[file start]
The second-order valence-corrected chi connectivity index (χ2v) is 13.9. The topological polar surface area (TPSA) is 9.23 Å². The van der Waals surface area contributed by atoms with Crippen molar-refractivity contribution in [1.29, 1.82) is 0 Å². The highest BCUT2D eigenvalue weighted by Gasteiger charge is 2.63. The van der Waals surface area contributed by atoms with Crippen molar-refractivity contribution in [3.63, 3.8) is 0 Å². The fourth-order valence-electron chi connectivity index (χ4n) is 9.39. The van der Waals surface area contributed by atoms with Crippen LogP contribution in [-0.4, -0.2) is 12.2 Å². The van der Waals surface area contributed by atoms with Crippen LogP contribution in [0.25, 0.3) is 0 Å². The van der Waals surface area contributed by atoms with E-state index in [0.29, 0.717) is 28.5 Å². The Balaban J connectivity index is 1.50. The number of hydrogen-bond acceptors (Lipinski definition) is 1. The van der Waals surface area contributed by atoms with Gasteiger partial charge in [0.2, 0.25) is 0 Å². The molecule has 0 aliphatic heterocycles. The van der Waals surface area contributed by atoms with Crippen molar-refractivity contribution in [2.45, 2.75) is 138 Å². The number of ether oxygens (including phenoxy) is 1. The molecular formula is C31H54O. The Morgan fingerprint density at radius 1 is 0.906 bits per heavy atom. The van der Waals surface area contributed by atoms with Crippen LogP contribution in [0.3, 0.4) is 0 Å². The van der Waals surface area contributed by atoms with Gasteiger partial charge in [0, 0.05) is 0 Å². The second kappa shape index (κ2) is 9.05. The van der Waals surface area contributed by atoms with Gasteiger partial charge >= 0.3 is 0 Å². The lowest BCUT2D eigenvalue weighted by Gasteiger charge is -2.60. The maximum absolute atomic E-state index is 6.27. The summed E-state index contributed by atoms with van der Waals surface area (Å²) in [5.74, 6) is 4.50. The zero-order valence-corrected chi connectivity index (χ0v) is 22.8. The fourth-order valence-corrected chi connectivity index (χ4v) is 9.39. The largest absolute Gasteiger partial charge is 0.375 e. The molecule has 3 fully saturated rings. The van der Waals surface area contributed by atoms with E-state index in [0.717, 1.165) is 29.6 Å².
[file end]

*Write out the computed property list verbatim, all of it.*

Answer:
The second-order valence-corrected chi connectivity index (χ2v) is 13.9. The topological polar surface area (TPSA) is 9.23 Å². The van der Waals surface area contributed by atoms with Crippen molar-refractivity contribution in [1.29, 1.82) is 0 Å². The highest BCUT2D eigenvalue weighted by Gasteiger charge is 2.63. The van der Waals surface area contributed by atoms with Crippen molar-refractivity contribution in [3.63, 3.8) is 0 Å². The fourth-order valence-electron chi connectivity index (χ4n) is 9.39. The van der Waals surface area contributed by atoms with Crippen LogP contribution in [-0.4, -0.2) is 12.2 Å². The van der Waals surface area contributed by atoms with Crippen LogP contribution in [0.25, 0.3) is 0 Å². The van der Waals surface area contributed by atoms with E-state index in [0.29, 0.717) is 28.5 Å². The Balaban J connectivity index is 1.50. The number of hydrogen-bond acceptors (Lipinski definition) is 1. The van der Waals surface area contributed by atoms with Gasteiger partial charge in [0.2, 0.25) is 0 Å². The molecule has 0 aliphatic heterocycles. The van der Waals surface area contributed by atoms with Crippen molar-refractivity contribution in [2.45, 2.75) is 138 Å². The number of ether oxygens (including phenoxy) is 1. The molecular formula is C31H54O. The Morgan fingerprint density at radius 1 is 0.906 bits per heavy atom. The van der Waals surface area contributed by atoms with Crippen LogP contribution in [0.3, 0.4) is 0 Å². The van der Waals surface area contributed by atoms with Gasteiger partial charge in [0, 0.05) is 0 Å². The second kappa shape index (κ2) is 9.05. The van der Waals surface area contributed by atoms with Gasteiger partial charge >= 0.3 is 0 Å². The lowest BCUT2D eigenvalue weighted by Gasteiger charge is -2.60. The maximum absolute atomic E-state index is 6.27. The summed E-state index contributed by atoms with van der Waals surface area (Å²) in [5.74, 6) is 4.50. The zero-order valence-corrected chi connectivity index (χ0v) is 22.8. The fourth-order valence-corrected chi connectivity index (χ4v) is 9.39. The largest absolute Gasteiger partial charge is 0.375 e. The molecule has 3 fully saturated rings. The van der Waals surface area contributed by atoms with E-state index in [0.717, 1.165) is 29.6 Å².